The most distinctive feature that separates the kumiho from its two counterparts (Japanese kitsune, and Chinese huli jing) is the existence of a 'yeowoo guseul' (여우구슬, literally meaning fox marble/bead) which is said to consist of knowledge. According to Korean mythology, the yeowoo guseul provides power to the kumiho and knowledge (and intelligence) to people if they can steal and swallow one. The kumiho can absorb humans' energy with it. The method of absorbing energy with the "yeowoo guseul" resembles a "deep kiss" (i.e. a kiss using a tongue). The kumiho sends the yeowoo guseul into people's mouths and then retakes it with their tongues. If that person swallows the yeowoo guseul, however, and then observes "sky, land, and people", each observation gives the observer preternatural knowledge. But the person fails to watch the "sky" in most tales, so they get a special ability but not the most important one.

Most legends state that while a gumiho was capable of changing its appearance, there is still something persistently foxy about it (i.e. a foxy face, a set of ears, or the tell-tale nine tails) or a magical way of forcing; its countenance changes, but its nature does not. In Transformation of the Kumiho (구미호의 변신), a kumiho transforms into the identical likeness of a bride at a wedding and is only discovered when her clothes are removed. Bakh Mun-su and the Kumiho (박문수와 구미호) records an encounter that Pak Munsu has with a girl, living alone in the woods, that has a foxy appearance. In The Maiden who Discovered a Kumiho through a Chinese Poem (한시로 구미호를 알아낸 처녀), the kumiho is ultimately revealed when a hunting dog catches the scent of a fox and attacks. Although they have the ability to change forms, the true identity of a kumiho was said to be zealously guarded by the kumiho themselves. Some tales say that if a kumiho abstains from killing and eating humans for a thousand days, it can become human.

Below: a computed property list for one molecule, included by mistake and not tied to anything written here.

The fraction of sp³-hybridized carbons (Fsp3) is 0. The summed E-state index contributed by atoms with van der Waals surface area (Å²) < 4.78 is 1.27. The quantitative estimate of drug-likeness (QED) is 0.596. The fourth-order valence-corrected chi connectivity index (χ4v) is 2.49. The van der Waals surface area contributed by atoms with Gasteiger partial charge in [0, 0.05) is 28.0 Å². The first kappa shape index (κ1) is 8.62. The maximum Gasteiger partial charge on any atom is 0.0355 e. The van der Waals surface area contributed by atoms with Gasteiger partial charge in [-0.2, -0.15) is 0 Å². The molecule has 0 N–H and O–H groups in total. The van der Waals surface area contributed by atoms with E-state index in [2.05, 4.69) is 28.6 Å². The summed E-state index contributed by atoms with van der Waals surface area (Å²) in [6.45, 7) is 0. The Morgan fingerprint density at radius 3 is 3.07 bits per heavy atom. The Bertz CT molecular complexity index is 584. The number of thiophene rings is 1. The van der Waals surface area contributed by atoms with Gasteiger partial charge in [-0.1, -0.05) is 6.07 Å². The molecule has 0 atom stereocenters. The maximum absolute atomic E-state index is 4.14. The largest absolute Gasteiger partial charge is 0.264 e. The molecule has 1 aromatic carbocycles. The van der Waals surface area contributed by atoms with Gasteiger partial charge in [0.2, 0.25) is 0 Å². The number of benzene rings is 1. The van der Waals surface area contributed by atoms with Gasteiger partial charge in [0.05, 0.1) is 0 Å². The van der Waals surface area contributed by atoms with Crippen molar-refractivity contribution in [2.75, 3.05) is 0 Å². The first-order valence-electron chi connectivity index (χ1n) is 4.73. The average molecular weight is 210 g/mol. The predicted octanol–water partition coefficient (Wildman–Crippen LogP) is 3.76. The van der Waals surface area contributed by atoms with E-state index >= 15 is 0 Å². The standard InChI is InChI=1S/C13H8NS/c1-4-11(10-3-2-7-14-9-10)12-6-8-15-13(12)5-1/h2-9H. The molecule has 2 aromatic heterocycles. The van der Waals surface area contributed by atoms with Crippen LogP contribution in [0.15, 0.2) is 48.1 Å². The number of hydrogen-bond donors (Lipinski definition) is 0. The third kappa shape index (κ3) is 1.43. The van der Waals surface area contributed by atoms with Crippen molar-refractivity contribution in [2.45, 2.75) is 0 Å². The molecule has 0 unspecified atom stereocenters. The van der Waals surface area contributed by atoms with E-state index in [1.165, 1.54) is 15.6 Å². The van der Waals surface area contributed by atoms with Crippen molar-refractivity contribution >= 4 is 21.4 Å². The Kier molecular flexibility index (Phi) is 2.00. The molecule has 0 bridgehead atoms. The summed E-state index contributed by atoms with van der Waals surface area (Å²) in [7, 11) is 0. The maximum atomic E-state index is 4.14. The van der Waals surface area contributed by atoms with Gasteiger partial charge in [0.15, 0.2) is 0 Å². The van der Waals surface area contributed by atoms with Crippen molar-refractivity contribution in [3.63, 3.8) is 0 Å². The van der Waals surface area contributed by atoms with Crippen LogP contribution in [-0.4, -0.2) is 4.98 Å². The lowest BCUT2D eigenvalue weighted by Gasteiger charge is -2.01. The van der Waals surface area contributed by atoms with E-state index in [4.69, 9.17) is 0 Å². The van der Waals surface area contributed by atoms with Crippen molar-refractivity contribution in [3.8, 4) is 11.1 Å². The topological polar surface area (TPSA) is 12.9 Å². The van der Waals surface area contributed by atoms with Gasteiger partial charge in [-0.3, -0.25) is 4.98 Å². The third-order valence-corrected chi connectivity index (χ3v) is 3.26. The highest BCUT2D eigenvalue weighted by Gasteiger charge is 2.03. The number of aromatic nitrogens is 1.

Much like changelings, werewolves or vampires in Western lore, there are always variations on the myth depending on the liberties that each story takes with the legend. One version of the mythology, however, holds that with enough will, a kumiho could further ascend from its yogoe (yokai) state, become permanently human and lose its evil character. Explanations of how this could be achieved vary, but sometimes include aspects such as refraining from killing or tasting meat for a thousand days, or obtaining a cintamani and making sure that the Yeoiju saw the full moon at least every month during the ordeal. Unlike Yeoiju-wielding dragons, kumiho were not thought to be capable of omnipotence or creation at will, since they were lesser creatures.

In popular cultureEdit

Works focusing on kumiho include:

Film and television/showsEdit

ComicsEdit